Progress requires an understanding of the multiple root causes of burnout and a willingness on the part of the individual physician, institutional clinic leadership, EMR software designers, and, importantly, those involved with healthcare regulation and documentation requirements to confront the issues leading to burnout. As Dr. Dike Drummond describes it, burnout represents a dilemma, the solution to which requires a commitment to foster a healthy balance between the energy put into work and the effort spent on the restoration of energy: i.e., decrease work-related stress and/or increase the ability to recharge energy.16 Drummond describes many potential causes of burnout and provides a matrix of 235 ways to prevent burnout.17 From this matrix the physician should focus on the three to five measures most germane to him or her.
Of great importance is to make the case to the clinic administrator that changes will improve productivity and patient satisfaction.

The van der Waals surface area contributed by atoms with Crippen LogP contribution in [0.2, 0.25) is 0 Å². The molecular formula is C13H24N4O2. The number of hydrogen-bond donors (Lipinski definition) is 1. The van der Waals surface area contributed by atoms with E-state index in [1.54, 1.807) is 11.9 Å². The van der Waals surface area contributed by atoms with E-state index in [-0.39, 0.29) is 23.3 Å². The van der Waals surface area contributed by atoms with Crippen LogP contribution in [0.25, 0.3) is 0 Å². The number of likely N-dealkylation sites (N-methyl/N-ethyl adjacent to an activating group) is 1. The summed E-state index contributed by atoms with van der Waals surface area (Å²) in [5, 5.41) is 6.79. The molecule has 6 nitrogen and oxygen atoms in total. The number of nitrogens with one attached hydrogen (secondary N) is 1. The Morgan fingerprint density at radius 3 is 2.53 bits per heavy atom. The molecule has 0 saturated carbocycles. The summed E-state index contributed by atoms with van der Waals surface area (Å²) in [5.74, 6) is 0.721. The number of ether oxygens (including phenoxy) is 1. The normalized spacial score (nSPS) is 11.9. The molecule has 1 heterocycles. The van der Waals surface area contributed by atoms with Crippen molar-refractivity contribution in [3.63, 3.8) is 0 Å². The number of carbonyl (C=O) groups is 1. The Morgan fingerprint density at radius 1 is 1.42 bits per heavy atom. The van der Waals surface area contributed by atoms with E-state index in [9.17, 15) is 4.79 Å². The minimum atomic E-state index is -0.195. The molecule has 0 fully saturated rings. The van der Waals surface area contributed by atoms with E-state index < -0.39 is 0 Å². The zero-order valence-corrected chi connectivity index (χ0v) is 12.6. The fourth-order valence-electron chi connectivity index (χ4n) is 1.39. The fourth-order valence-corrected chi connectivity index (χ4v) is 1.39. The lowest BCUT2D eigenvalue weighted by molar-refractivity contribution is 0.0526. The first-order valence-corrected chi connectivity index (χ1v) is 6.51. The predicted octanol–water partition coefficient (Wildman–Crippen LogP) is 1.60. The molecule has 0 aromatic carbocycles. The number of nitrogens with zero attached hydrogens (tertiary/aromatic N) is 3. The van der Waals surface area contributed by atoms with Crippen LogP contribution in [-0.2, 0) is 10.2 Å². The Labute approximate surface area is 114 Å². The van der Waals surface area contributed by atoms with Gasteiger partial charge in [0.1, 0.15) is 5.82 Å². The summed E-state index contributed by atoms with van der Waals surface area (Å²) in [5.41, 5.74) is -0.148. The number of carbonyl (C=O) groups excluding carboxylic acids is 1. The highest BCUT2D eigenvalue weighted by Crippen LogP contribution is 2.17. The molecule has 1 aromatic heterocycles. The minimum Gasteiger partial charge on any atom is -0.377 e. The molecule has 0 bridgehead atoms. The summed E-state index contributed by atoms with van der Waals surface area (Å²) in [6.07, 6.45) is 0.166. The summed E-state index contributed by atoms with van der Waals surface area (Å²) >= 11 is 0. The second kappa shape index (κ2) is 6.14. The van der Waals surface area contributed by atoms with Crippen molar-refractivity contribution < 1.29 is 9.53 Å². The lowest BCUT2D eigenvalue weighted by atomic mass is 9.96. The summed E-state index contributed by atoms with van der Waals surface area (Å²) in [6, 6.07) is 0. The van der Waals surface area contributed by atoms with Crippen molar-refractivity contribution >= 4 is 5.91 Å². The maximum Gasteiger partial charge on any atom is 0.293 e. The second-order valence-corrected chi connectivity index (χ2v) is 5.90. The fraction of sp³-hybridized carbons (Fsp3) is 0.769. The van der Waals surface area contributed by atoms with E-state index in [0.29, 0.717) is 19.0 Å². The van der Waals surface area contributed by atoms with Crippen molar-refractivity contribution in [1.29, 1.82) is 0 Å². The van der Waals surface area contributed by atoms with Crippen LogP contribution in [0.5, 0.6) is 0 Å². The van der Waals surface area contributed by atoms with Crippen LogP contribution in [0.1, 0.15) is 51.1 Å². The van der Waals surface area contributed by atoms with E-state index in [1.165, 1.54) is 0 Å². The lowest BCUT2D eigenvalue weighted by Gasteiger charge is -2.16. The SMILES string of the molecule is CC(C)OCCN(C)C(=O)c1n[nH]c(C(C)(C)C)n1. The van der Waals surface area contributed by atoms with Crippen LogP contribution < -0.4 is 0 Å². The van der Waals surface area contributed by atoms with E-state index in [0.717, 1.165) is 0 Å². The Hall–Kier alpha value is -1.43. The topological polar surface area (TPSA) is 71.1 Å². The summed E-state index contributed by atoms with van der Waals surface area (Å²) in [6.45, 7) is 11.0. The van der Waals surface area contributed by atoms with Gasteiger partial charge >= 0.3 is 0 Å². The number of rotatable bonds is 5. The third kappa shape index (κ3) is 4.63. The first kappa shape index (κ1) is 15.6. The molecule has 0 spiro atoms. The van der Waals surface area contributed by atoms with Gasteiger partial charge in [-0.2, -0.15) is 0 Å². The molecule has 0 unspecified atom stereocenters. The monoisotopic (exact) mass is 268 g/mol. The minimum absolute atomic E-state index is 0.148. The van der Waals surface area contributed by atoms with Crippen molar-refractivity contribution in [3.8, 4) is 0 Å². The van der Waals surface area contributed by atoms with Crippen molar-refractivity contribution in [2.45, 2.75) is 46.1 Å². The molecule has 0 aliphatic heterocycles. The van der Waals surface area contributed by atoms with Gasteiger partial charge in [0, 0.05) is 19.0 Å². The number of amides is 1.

Shanafelt and Noseworthy describe nine organizational strategies used at the Mayo Clinic to promote engagement and reduce burnout.18 The Mayo Clinic has been able to reduce physician burnout by seven percent despite an 11 percent rise in the absolute rate of burnout in physicians nationally. As a result, the physician burnout rate at Mayo Clinic is 33 percent compared to 49 percent nationally. The authors list nine organizational strategies to promote physician well-being. A few examples are these:
In “Putting Patients First by Reducing Administrative Tasks in Health Care: A Position Paper of the American College of Physicians,” published in the Annals of Internal Medicine, the authors acknowledge that the “growing number of administrative tasks imposed on physicians, their practices, and their patients adds unnecessary costs to the U.S. healthcare system, individual physician practices, and the patients themselves.”19 The American College of Physicians (ACP) “calls on stakeholders external to the physician practice or health care clinician environment who develop or implement administrative tasks (such as payers, governmental and other oversight organizations, vendors and suppliers, and others) to provide financial and time and quality-of-care impact statements for public review and comment.” The authors acknowledge that EMR vendors need to comply with MU and E&M documentation guidelines, but “not at the expense of being unable to offer tools that are tailored to a practice’s workflow and the clinical needs of its patients.”